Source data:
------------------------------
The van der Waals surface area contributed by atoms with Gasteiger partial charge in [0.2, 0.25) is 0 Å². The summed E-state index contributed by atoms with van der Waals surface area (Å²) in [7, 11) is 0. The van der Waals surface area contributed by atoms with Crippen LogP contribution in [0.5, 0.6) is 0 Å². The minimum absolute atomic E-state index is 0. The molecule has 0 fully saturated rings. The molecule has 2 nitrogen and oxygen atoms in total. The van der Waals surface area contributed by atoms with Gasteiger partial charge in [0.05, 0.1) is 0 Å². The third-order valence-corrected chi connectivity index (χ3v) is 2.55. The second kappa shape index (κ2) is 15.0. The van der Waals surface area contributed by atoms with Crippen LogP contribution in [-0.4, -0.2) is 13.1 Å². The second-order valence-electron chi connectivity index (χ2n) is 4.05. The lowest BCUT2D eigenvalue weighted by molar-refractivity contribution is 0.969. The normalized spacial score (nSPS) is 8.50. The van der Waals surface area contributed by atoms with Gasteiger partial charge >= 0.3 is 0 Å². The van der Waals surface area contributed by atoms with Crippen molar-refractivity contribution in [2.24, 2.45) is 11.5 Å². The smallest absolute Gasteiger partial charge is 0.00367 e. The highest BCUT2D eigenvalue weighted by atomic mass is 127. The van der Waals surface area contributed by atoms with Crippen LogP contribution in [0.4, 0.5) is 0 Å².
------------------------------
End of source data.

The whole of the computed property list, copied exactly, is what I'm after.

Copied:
The van der Waals surface area contributed by atoms with Gasteiger partial charge in [0.2, 0.25) is 0 Å². The summed E-state index contributed by atoms with van der Waals surface area (Å²) in [7, 11) is 0. The van der Waals surface area contributed by atoms with Crippen LogP contribution in [0.5, 0.6) is 0 Å². The minimum absolute atomic E-state index is 0. The molecule has 0 fully saturated rings. The molecule has 2 nitrogen and oxygen atoms in total. The van der Waals surface area contributed by atoms with Gasteiger partial charge in [0.05, 0.1) is 0 Å². The third-order valence-corrected chi connectivity index (χ3v) is 2.55. The second kappa shape index (κ2) is 15.0. The van der Waals surface area contributed by atoms with Crippen LogP contribution in [-0.4, -0.2) is 13.1 Å². The second-order valence-electron chi connectivity index (χ2n) is 4.05. The lowest BCUT2D eigenvalue weighted by molar-refractivity contribution is 0.969. The normalized spacial score (nSPS) is 8.50. The van der Waals surface area contributed by atoms with Gasteiger partial charge >= 0.3 is 0 Å². The van der Waals surface area contributed by atoms with Crippen molar-refractivity contribution in [2.24, 2.45) is 11.5 Å². The smallest absolute Gasteiger partial charge is 0.00367 e. The highest BCUT2D eigenvalue weighted by atomic mass is 127. The van der Waals surface area contributed by atoms with Crippen LogP contribution in [0.4, 0.5) is 0 Å².